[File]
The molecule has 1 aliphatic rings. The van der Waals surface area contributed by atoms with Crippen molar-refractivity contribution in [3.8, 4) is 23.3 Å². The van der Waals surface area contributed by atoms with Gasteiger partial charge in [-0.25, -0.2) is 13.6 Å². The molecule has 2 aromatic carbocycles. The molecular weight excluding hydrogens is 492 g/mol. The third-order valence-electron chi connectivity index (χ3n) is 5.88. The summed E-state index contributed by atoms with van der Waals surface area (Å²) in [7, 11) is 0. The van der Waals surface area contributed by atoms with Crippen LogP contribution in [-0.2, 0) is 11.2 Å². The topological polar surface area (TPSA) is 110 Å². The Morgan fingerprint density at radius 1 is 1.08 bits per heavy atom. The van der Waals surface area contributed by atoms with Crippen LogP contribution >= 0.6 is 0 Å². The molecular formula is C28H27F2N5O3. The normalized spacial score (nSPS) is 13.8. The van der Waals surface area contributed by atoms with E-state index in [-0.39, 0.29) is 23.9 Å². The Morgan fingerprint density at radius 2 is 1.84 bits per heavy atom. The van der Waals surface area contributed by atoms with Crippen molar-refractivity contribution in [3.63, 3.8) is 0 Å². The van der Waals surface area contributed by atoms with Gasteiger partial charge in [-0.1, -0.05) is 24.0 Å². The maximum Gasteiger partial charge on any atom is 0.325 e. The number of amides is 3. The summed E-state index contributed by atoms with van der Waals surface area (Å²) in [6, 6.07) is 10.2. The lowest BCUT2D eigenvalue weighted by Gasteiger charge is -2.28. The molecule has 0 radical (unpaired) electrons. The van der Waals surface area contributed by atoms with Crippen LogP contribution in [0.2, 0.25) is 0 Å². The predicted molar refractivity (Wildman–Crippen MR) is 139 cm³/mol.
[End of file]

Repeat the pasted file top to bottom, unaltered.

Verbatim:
The molecule has 1 aliphatic rings. The van der Waals surface area contributed by atoms with Crippen molar-refractivity contribution in [3.8, 4) is 23.3 Å². The van der Waals surface area contributed by atoms with Gasteiger partial charge in [-0.25, -0.2) is 13.6 Å². The molecule has 2 aromatic carbocycles. The molecular weight excluding hydrogens is 492 g/mol. The third-order valence-electron chi connectivity index (χ3n) is 5.88. The summed E-state index contributed by atoms with van der Waals surface area (Å²) in [7, 11) is 0. The van der Waals surface area contributed by atoms with Crippen LogP contribution in [-0.2, 0) is 11.2 Å². The topological polar surface area (TPSA) is 110 Å². The Morgan fingerprint density at radius 1 is 1.08 bits per heavy atom. The van der Waals surface area contributed by atoms with Crippen LogP contribution >= 0.6 is 0 Å². The molecular formula is C28H27F2N5O3. The normalized spacial score (nSPS) is 13.8. The van der Waals surface area contributed by atoms with E-state index in [-0.39, 0.29) is 23.9 Å². The Morgan fingerprint density at radius 2 is 1.84 bits per heavy atom. The van der Waals surface area contributed by atoms with Crippen molar-refractivity contribution in [3.63, 3.8) is 0 Å². The van der Waals surface area contributed by atoms with Gasteiger partial charge in [-0.1, -0.05) is 24.0 Å². The maximum Gasteiger partial charge on any atom is 0.325 e. The number of amides is 3. The summed E-state index contributed by atoms with van der Waals surface area (Å²) in [6, 6.07) is 10.2. The lowest BCUT2D eigenvalue weighted by Gasteiger charge is -2.28. The molecule has 0 radical (unpaired) electrons. The van der Waals surface area contributed by atoms with Crippen LogP contribution in [0.2, 0.25) is 0 Å². The predicted molar refractivity (Wildman–Crippen MR) is 139 cm³/mol.